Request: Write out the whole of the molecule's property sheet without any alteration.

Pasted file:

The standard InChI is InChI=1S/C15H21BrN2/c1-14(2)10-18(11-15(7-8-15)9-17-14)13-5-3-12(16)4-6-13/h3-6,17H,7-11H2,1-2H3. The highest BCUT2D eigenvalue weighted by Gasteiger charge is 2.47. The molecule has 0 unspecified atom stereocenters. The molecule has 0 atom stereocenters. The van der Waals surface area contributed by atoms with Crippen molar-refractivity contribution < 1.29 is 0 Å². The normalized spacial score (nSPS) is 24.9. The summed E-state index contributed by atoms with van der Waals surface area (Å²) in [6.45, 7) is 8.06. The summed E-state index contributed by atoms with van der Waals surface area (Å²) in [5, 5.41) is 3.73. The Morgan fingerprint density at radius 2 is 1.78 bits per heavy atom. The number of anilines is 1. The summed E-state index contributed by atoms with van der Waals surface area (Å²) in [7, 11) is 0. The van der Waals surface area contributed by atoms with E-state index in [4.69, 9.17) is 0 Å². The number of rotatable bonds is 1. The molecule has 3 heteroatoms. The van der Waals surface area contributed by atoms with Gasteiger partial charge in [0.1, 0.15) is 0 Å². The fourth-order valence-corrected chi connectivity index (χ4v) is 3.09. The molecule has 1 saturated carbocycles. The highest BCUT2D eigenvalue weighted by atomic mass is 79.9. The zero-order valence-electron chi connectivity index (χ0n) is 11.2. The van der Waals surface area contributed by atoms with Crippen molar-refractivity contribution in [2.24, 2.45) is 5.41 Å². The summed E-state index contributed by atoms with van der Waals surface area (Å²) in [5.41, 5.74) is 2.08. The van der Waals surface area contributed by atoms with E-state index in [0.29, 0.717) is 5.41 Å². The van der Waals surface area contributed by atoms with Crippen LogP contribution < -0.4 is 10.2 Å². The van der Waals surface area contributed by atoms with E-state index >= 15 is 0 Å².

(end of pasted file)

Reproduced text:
The standard InChI is InChI=1S/C15H21BrN2/c1-14(2)10-18(11-15(7-8-15)9-17-14)13-5-3-12(16)4-6-13/h3-6,17H,7-11H2,1-2H3. The highest BCUT2D eigenvalue weighted by Gasteiger charge is 2.47. The molecule has 0 unspecified atom stereocenters. The molecule has 0 atom stereocenters. The van der Waals surface area contributed by atoms with Crippen molar-refractivity contribution < 1.29 is 0 Å². The normalized spacial score (nSPS) is 24.9. The summed E-state index contributed by atoms with van der Waals surface area (Å²) in [6.45, 7) is 8.06. The summed E-state index contributed by atoms with van der Waals surface area (Å²) in [5, 5.41) is 3.73. The Morgan fingerprint density at radius 2 is 1.78 bits per heavy atom. The number of anilines is 1. The summed E-state index contributed by atoms with van der Waals surface area (Å²) in [7, 11) is 0. The van der Waals surface area contributed by atoms with E-state index in [4.69, 9.17) is 0 Å². The number of rotatable bonds is 1. The molecule has 3 heteroatoms. The van der Waals surface area contributed by atoms with Gasteiger partial charge in [0.1, 0.15) is 0 Å². The fourth-order valence-corrected chi connectivity index (χ4v) is 3.09. The molecule has 1 saturated carbocycles. The highest BCUT2D eigenvalue weighted by atomic mass is 79.9. The zero-order valence-electron chi connectivity index (χ0n) is 11.2. The van der Waals surface area contributed by atoms with Crippen molar-refractivity contribution in [2.24, 2.45) is 5.41 Å². The summed E-state index contributed by atoms with van der Waals surface area (Å²) in [5.41, 5.74) is 2.08. The van der Waals surface area contributed by atoms with E-state index in [0.29, 0.717) is 5.41 Å². The van der Waals surface area contributed by atoms with Crippen LogP contribution < -0.4 is 10.2 Å². The van der Waals surface area contributed by atoms with E-state index >= 15 is 0 Å².